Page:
ICM announces management buyout
International Creative Management's leaders announced Friday a management buyout of the talent agency from private equity firm Rizvi Traverse Management, which acquired controlling interest six years ago.
The high-stakes move is designed to give top agents at ICM, which represents such stars as Al Pacino, Jodie Foster and Ellen DeGeneres, a financial interest in the business and empower a younger generation, led by ICM's 43-year-old president, Chris Silbermann, to run the agency.
Silbermann and ICM Chairman Jeff Berg sent an email to the more than 400 employees of the Hollywood talent firm Friday afternoon saying that they and Rizvi had "agreed on principle terms to establish an agent-owned partnership for ICM."
"Our primary objective always has been to remain highly competitive as we turn to the next generation of leaders at our agency," the email said. "We are confident this new partnership will position the agency, its clients and employees well for the future."
There has been much speculation about a power struggle within ICM between Silbermann and Berg, whose relationship has been described as chilly by some insiders at the Century City-based agency. However, the two men, both UC Berkeley graduates, worked together to design the new deal to return stability to the agency that has been rattled by recent news about a management shakeup.
Under the new structure, Berg, 64, will remain a key part of the management team and retain an ownership stake in the agency he has headed for more than three decades. However, people expect him to assume a diminished role.
ICM was formed in 1975 through a merger of Creative Management Associates, where Berg worked, and International Famous Agency.
Silbermann could take on a larger ownership stake in ICM. He is expected to work with the other partners to run the agency. Many of his former allies, including Bob Broder and Ted Chervin, are expected to become partners, which will help to fortify Silbermann's control.
The proposed transaction resolves uncertainty that has been hanging over the agency in recent months as the senior agents tried to stitch together a package to buy out Suhail Rizvi, co-founder of the Michigan-based Rizvi Traverse Management.
The new partners will buy out Rizvi's ownership interest as of Jan. 1, but he is expected to continue to participate in profits from some of the agency's assets, including such TV hits as "Modern Family" and "The Big Bang Theory."
Rizvi, who declined comment, bought controlling interest in ICM in 2005 for more than $75 million. At the time, Rizvi's purchase was described as a way to fund "strategic growth."
A year after he took over, Rizvi bulked up ICM by acquiring boutique agency Broder Webb Chervin Silbermann, which was a powerhouse in the TV industry, for more than $70 million.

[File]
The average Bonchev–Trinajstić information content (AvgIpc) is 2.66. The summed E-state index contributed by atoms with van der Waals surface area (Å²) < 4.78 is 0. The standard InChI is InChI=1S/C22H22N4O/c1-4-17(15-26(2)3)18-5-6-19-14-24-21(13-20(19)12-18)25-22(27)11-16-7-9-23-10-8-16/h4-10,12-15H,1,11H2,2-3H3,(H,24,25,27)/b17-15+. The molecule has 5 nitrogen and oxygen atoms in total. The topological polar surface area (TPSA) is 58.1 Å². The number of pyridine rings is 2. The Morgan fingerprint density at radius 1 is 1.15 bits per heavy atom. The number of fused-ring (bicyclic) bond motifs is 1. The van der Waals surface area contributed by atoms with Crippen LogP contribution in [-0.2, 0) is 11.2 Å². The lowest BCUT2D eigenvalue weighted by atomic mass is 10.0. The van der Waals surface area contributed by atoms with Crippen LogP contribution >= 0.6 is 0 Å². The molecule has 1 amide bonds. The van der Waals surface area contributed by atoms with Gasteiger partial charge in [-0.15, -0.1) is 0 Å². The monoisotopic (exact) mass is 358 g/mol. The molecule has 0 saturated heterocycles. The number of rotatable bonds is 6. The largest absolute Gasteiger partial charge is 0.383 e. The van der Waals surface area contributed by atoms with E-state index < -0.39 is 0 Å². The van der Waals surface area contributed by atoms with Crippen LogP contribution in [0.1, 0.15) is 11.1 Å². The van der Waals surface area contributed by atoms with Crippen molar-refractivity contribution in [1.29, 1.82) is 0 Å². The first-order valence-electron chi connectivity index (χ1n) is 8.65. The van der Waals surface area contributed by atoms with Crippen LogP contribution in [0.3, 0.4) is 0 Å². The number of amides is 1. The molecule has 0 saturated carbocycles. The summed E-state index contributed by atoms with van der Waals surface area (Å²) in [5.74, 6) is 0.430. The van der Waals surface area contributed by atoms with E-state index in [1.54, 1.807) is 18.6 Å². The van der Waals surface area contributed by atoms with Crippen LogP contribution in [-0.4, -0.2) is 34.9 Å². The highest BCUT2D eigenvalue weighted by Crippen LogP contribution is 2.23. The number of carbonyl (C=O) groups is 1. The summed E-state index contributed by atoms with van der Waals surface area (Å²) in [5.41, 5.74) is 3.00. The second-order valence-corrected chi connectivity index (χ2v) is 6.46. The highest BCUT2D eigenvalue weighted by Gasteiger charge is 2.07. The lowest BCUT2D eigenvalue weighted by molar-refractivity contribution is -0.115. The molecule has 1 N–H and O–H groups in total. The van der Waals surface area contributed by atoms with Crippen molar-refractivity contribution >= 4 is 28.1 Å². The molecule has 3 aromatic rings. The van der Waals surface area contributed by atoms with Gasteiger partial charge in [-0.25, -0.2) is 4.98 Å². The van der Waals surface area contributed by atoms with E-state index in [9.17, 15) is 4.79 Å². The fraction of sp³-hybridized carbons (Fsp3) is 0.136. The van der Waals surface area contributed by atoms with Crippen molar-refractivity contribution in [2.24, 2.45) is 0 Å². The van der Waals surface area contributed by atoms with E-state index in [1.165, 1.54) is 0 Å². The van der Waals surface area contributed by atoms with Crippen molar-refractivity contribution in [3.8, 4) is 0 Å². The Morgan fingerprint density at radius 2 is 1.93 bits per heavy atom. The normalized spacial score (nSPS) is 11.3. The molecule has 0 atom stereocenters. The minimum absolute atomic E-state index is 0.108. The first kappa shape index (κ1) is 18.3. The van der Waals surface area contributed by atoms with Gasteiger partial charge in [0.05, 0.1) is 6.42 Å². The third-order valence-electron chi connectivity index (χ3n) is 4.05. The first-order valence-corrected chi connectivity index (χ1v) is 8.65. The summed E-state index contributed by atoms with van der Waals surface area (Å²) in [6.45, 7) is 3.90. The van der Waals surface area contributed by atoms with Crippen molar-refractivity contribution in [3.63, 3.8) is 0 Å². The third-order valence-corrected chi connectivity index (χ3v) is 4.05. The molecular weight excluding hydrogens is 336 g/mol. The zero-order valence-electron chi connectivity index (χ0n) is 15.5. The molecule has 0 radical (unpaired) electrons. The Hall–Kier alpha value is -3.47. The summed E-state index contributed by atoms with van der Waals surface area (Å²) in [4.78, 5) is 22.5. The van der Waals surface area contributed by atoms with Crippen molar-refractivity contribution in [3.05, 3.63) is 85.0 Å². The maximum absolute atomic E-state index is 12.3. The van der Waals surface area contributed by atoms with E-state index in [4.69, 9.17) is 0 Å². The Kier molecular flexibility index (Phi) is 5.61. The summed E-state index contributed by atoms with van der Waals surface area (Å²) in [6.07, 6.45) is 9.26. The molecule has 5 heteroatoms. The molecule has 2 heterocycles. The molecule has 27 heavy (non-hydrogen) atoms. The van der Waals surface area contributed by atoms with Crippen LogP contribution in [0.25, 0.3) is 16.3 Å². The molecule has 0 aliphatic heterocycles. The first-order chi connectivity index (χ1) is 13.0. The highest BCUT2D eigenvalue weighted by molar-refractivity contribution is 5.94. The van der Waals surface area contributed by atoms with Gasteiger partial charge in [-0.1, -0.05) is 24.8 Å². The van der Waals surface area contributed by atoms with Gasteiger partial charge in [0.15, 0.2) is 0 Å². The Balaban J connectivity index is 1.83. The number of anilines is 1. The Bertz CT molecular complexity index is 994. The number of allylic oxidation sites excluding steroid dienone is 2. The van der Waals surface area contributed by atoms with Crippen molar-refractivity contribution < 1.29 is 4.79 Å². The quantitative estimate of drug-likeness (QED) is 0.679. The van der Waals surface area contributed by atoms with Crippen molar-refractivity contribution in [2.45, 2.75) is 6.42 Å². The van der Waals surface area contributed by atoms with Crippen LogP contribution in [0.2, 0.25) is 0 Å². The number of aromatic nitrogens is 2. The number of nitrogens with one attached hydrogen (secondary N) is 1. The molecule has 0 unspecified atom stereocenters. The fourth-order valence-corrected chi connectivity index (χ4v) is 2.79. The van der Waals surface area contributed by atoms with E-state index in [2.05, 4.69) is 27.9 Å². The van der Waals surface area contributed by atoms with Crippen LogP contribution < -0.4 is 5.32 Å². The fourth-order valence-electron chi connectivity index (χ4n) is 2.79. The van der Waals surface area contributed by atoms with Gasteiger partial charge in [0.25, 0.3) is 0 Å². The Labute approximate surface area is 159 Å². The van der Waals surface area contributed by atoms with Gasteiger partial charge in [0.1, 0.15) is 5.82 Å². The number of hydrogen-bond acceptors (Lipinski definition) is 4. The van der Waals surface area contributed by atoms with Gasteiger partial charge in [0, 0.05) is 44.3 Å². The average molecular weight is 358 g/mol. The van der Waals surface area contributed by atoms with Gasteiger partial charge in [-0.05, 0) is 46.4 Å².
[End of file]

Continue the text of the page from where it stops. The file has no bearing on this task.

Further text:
That move bolstered ICM's financials because of Broder Webb's representation of high-earning TV producers, including Chuck Lorre, who created such juggernauts as "Two and a Half Men" and "The Big Bang Theory." The 2006 acquisition of Broder Webb also introduced a more aggressive management team at ICM, led by Silbermann, who became president and the executive responsible for ICM's day-to-day management.
Meanwhile, ICM's motion picture department has lost a number of key agents and key clients, including Julia Roberts, Eddie Murphy and Steve Martin, to rival agencies.
The new partnership is expected to include the heads of the various units, including feature films, music, touring and television.
The buyout comes amid great tumult in the media industry as audiences have scattered and social media and the Internet have become alluring entertainment destinations, particularly among young consumers. The dramatic changes in the media industry have left the once fat and happy major Hollywood talent agencies fighting for their survival.
Major Hollywood studios are making fewer movies and are forcing actors and producers to slash their upfront fees, which has negatively effected the traditional 10% commissions agencies collect on transactions.
At the same time, the TV networks have turned to so-called reality shows because they are cheaper and oftentimes more popular than the scripted TV programs that have long underwritten the operations of large talent agencies. Hollywood agencies make most of their money by "packaging" television shows, lining up their clients — the writers, producers and actors — to produce and star in the programs.
In the last few years, the once dominant William Morris Agency merged with the smaller Endeavor agency, and industry titan Creative Artists Management last year sold a 35% stake in the company to private equity firm Texas Pacific Group.
Rizvi Traverse Management, which has offices in Los Angeles and New York, also has equity stakes in Facebook, Twitter, Playboy Industries and Summit Entertainment, the independent studio behind the “Twilight" franchise, which is in talks to merge with Lions Gate Entertainment.
ICM's return to its previous management structure — with agents owning and running the company — also illustrates how the lure of private money can be a blessing and a curse because outsiders often make investments for quick returns rather than to build the company for long-term gains.
ICM was unable to offer incentives — including the lure of a partnership — that rival agencies could, making it more difficult to hold onto top agents.
That disadvantage prompted Silbermann to assemble a group to buy out Rizvi's equity interest so the agency could plow the profits back into the business to compensate agents and grow the business, according to two people familiar with Silbermann's strategy.
— Meg James